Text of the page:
Non-smokers who had a unique gene variation usually associated with smoking weighed more than people without the smoking gene. (Photo: Colourbox)

Smoking gene could be causing weight increase in non-smokers

New study suggests relationship between smoking genes and increased weight.

Could a gene associated with triggering heavy smoking also be causing weight gains in non-smokers?

It seems so, according to a new study which has surprised scientists.

The study aimed to examine how smoking affected the weight of smokers who had a specific genetic variant linked to a tendency to smoke heavily but when the scientists looked at the data, they found that the genetic variant was also associated with increased weight among non-smokers.

The smokers with the genetic variant had a smaller BMI than smokers who did not have the gene. However, non-smokers had a tendency to weigh more if they had the genetic variant.

The study tells the scientists that the 'smoker gene' has a weight-boosting effect in non-smokers. But what is even more interesting is that it shows that environmental factors, such as smoking, may have a veiled effect on large-scale obesity studies.

"To date, some 100 different genes have been found which influence body weight -- all of which have an extremely modest effect. The new study shows that we may have to go down other routes to find the rest and take into consideration other conditions to which the body is exposed," says study co-author, Professor Thorkild I. A. Sørensen of the Department of Public Health at the University of Copenhagen.

These other conditions, he says, could be other lifestyle factors such as what we eat how much and how much we exercise, and chemical or psycho-social environmental influences.

150,000 test subjects reveaed small effect

The surprising conclusion is based on an international study of genetic data from 150,000 test participants selected from 29 cohort studies around the world.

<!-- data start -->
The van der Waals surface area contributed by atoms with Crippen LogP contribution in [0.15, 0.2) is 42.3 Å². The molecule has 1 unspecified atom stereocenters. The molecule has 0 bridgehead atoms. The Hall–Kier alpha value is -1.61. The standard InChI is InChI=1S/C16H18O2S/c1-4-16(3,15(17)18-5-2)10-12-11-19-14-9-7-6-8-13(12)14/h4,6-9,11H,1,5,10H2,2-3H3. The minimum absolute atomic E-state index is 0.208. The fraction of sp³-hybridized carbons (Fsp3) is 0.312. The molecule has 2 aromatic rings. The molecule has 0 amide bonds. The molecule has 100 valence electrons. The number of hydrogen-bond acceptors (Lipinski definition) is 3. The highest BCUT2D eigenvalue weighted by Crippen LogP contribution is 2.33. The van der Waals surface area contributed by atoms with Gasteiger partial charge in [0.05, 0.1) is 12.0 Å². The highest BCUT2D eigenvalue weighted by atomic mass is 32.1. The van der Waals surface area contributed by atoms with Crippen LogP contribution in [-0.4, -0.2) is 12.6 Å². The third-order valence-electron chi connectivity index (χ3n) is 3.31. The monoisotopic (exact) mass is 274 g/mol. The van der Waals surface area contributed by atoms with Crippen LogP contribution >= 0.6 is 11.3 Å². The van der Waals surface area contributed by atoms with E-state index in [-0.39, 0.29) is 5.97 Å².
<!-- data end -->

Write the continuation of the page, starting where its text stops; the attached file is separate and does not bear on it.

The participants were divided into smokers, former smokers, and people who had never smoked.

"We used a special design known as Mendelian Randomisation analysis. This involves the use of genetic variants as a proxy for a variable associated with disease. This variable could, for example, be smoking," says co-author Christine Dalgård, an associate professor at the University of Southern Denmark.

"The genetic variant we used in our study was one which causes smokers to smoke more and we were able to establish that smoking is causally related to a lower BMI. But to our great surprise we also found that this genetic variant increased the BMI of people who didn't smoke," says Dalgård

Gene had very limited effect

The groups of genes, known as CHRNA5-A3-B4 proved to have a very slight effect in people who had never smoked, says Dalgård:

"The effect of the genetic variant is so small that it’s the equivalent of 0.09 of a unit of BMI. That is to say that if you have two people of the same height who have never smoked, the person with the genetic variant will weight a few hundred grams more than the one without the genetic variant in question.

She explains that the genetic variant belongs to a group of genes which go together in what’s known as a gene cluster.

This cluster could have something to do with the brain's reward system -- the system that -- among other things -- is responsible for making us feel good after we’ve consumed food.

Dalgård emphasises that the reason for the effect is still extremely speculative and that the results should be verified by other studies.


Read the original story in Danish on

Translated by: Hugh Matthews

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